Oct 14 2010
This review is part of our Gay Writes celebration. Don’t forget to comment on the original post for a chance to win one of those prizes as well as commenting on this post for a chance to win a copy of this book.
“Srikkanth Bhattacharya is a quintessential gay bachelor and perfectly happy about it-’until he gets a call from the local hospital telling him his best friend died in childbirth. Sri had agreed to provide the sperm to make Jill’s dream of motherhood come true, but he’d never expected to have to make decisions for a baby girl. He intends to place her with an adoptive family, but once he sees her, Sri can't bring himself to do it, so now he's struggling to learn how to deal with a newborn.
His housemate and friend, Jaime Frias, volunteers to help, never guessing he'll fall in love with both the baby and Sri. Everything seems perfect until a visit from Social Services sends Sri into a tailspin, feeling like he has to choose between his daughter and a relationship with the man he's coming to love.”
Dear Ms. Tachna,
I will admit that the fact that one of the protagonists is of Indian heritage is what got me interested in this book. From other things I’ve read and seen, I’ve gotten the impression that GLBT orientation isn’t widely accepted in India and I was curious as to how you would deal with this. I’d also tried a historical book you co-authored which hadn’t worked for me and though perhaps a contemporary might do better.
I think the shock Sri experiences upon learning of Jill’s death and his new responsibilities is done well. Ditto the part involving the social worker at the hospital and the nursing staff helping to train Sri once he’s met his little princess and fallen for her. Good job in adding sections to the book which show life with baby when it isn’t all sunshine and rainbows. Sri has moments of sheer terror which I’ve heard are common for most first time parents when the instruction manuals just aren’t enough to cope with the curves a baby will throw at you.
I love the scenes of Sri bonding with Sophie – telling her all about how he met her mother, of the great friendship they had and the plans Jill would have had for her daughter. It balances how Sri’s other room mate Nathaniel got irritated when his life got upended by a colicky baby screaming while he was trying to study.
Some sections of the story devolve into stereo instructions such as when Jaime and Sri first hit Babies R Us. I felt as if I were in an infomercial touting the wonders of the store crossed with a documentary instructing first time parents how to prepare for bringing baby home. There are just some things which could be mentioned but not explained in such detail or perhaps merely lightly touched on like all the effort that went into decorating Sophie’s bedroom.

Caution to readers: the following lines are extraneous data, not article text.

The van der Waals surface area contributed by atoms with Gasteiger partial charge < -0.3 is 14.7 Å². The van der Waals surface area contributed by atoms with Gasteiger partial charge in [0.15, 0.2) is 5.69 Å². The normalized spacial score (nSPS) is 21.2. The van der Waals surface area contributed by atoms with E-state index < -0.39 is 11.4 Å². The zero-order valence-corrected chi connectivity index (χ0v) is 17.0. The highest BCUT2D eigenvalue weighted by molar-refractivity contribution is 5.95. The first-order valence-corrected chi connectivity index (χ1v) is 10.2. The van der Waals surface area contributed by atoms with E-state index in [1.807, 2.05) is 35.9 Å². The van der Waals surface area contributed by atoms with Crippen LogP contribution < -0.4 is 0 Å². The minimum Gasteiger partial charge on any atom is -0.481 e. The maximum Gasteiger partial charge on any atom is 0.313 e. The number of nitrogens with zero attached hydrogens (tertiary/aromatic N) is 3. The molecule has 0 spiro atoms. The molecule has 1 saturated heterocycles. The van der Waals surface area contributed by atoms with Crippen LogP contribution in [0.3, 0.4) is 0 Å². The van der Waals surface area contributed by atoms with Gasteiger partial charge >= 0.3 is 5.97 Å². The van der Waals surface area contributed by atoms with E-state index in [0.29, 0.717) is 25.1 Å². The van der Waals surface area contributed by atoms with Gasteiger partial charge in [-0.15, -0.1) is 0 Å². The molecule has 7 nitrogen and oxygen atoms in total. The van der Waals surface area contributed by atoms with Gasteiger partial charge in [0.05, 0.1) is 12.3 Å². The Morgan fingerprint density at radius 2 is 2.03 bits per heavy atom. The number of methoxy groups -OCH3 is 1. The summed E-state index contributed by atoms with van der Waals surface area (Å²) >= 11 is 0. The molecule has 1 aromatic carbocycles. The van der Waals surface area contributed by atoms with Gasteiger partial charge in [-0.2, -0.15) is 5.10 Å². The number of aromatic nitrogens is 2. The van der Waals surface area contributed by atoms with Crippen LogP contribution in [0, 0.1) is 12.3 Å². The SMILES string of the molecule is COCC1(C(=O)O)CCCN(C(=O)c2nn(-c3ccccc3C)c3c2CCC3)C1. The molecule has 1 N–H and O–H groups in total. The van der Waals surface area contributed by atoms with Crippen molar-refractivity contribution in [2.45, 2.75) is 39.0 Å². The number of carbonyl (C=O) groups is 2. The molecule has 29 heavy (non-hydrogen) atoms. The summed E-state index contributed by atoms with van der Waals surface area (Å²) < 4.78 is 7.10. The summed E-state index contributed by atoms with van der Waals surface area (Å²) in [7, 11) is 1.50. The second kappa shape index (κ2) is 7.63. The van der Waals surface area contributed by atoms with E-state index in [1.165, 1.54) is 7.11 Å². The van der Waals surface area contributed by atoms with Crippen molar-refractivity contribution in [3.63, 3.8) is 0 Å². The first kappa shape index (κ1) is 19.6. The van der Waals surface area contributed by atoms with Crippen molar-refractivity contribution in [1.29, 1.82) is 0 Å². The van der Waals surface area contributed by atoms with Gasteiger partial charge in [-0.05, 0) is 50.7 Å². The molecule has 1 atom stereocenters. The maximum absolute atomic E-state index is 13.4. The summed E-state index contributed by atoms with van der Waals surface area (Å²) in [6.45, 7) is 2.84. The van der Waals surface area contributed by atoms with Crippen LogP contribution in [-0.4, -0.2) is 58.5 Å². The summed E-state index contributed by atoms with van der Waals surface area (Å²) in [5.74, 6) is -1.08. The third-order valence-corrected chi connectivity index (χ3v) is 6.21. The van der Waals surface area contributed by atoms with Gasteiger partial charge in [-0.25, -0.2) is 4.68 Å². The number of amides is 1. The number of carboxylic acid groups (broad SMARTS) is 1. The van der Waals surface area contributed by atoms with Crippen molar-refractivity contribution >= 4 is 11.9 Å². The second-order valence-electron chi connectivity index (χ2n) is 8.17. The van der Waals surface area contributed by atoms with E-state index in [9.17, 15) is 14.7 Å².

Jaime is the perfect mother. No, I mean that. He knows everything about babies, doesn’t mind the nasty work, is calm, competent, willing to shoulder the colic load and rearrange his work schedule so Sophie doesn’t have to go to daycare. He’s a keeper even if it’s a bit hard to believe he’s so good.
There are a lot of scenes of Sri or Jaime coyly thinking the other isn’t interested in him. I almost felt like I was back in high school and these two should be passing “do you like me? check yes or no” notes. But though it takes a while to get to the sex, once it does these boys know how to pleasure each other. I like that they hold off on making love until it is just that for them: a celebration of their feelings for each other.
You mix a world that is seeming fairly gay friendly with some incidents that did leaven the fluffy bunny feeling I was getting. Points for making your point in a way that has been used against GLBT couples in real life. The call to social services would be terrifying and, as Sri thought, humiliating to have a cop going through your house. Yet as the social worker says, they have to respond to these calls. Still the thought that some yob with an agenda could vicariously invade your world would shake mine. Sri has a point that he can’t suddenly stop worrying about this even if his head tells him he can. Good for Jaime that he sticks to his guns about Sri working to overcome the fear and thus live a normal life for them and for Sophie.
I was wondering when Sri was finally going to tell his parents about Sophie. Were I them, I would also be pissed that they’d had a granddaughter for eight months without knowing anything about her. Then he also unloads all his news at once and tells them he’s Gay and getting married. Way to break things gently, Sri.
You use two cultures which, from my understanding, aren’t as Gay friendly to be the background for Jaime and Sri. Both are afraid that their lifestyle isn’t/won’t be accepted. Jaime tells Sri that he’s felt uncomfortable around his family since he came out and Sri still hasn’t told his parents. So I kind of expected some more fireworks when their families did get involved in the men’s life.
Usually I don’t care for epilogues but this one is a charmer. As I read what Sophie says to her teacher, I couldn’t help but think of the young daughter of a friend of mine. The things her mother says come out of her daughter’s mouth are hilarious as well as extremely mature. I can’t wait until this girl goes to school and my friend hears back from the teachers what her daughter says to them. Though I didn’t get the more in-depth exploration of how the men’s lifestyle will impact their relationships with their respective families, I did like the book and can see both Sri and Jaime being loving fathers and partners in life. B-
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